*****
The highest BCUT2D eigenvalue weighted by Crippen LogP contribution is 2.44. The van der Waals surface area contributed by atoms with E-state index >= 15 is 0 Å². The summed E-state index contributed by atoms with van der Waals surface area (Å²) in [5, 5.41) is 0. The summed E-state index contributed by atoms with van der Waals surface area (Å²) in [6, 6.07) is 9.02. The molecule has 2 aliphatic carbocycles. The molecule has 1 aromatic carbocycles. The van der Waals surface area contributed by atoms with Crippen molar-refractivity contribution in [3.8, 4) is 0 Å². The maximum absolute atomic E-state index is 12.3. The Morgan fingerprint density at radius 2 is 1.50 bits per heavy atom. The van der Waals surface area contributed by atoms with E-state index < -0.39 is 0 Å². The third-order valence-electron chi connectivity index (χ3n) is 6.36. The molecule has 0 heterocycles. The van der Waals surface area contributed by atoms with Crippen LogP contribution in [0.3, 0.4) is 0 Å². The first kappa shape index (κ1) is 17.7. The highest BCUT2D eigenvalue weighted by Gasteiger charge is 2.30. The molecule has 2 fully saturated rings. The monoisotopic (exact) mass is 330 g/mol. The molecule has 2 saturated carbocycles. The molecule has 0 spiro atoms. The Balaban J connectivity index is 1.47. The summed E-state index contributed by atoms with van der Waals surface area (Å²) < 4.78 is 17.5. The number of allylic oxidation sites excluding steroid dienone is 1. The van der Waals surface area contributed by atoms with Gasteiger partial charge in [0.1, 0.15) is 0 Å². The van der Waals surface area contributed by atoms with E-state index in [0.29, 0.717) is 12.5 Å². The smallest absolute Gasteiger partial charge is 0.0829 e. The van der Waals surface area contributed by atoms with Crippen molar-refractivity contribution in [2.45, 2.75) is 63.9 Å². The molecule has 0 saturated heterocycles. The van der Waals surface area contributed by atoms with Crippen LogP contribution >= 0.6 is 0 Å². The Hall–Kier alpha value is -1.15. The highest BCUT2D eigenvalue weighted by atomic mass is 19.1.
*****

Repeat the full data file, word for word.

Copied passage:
The highest BCUT2D eigenvalue weighted by Crippen LogP contribution is 2.44. The van der Waals surface area contributed by atoms with E-state index >= 15 is 0 Å². The summed E-state index contributed by atoms with van der Waals surface area (Å²) in [5, 5.41) is 0. The summed E-state index contributed by atoms with van der Waals surface area (Å²) in [6, 6.07) is 9.02. The molecule has 2 aliphatic carbocycles. The molecule has 1 aromatic carbocycles. The van der Waals surface area contributed by atoms with Crippen molar-refractivity contribution in [3.8, 4) is 0 Å². The maximum absolute atomic E-state index is 12.3. The Morgan fingerprint density at radius 2 is 1.50 bits per heavy atom. The van der Waals surface area contributed by atoms with E-state index < -0.39 is 0 Å². The third-order valence-electron chi connectivity index (χ3n) is 6.36. The molecule has 0 heterocycles. The van der Waals surface area contributed by atoms with Crippen LogP contribution in [0.3, 0.4) is 0 Å². The first kappa shape index (κ1) is 17.7. The highest BCUT2D eigenvalue weighted by Gasteiger charge is 2.30. The molecule has 2 fully saturated rings. The monoisotopic (exact) mass is 330 g/mol. The molecule has 2 saturated carbocycles. The molecule has 0 spiro atoms. The Balaban J connectivity index is 1.47. The summed E-state index contributed by atoms with van der Waals surface area (Å²) < 4.78 is 17.5. The number of allylic oxidation sites excluding steroid dienone is 1. The van der Waals surface area contributed by atoms with Gasteiger partial charge in [0.1, 0.15) is 0 Å². The van der Waals surface area contributed by atoms with E-state index in [0.29, 0.717) is 12.5 Å². The smallest absolute Gasteiger partial charge is 0.0829 e. The van der Waals surface area contributed by atoms with Crippen molar-refractivity contribution in [2.45, 2.75) is 63.9 Å². The molecule has 0 saturated heterocycles. The van der Waals surface area contributed by atoms with Crippen LogP contribution >= 0.6 is 0 Å². The Hall–Kier alpha value is -1.15. The highest BCUT2D eigenvalue weighted by atomic mass is 19.1.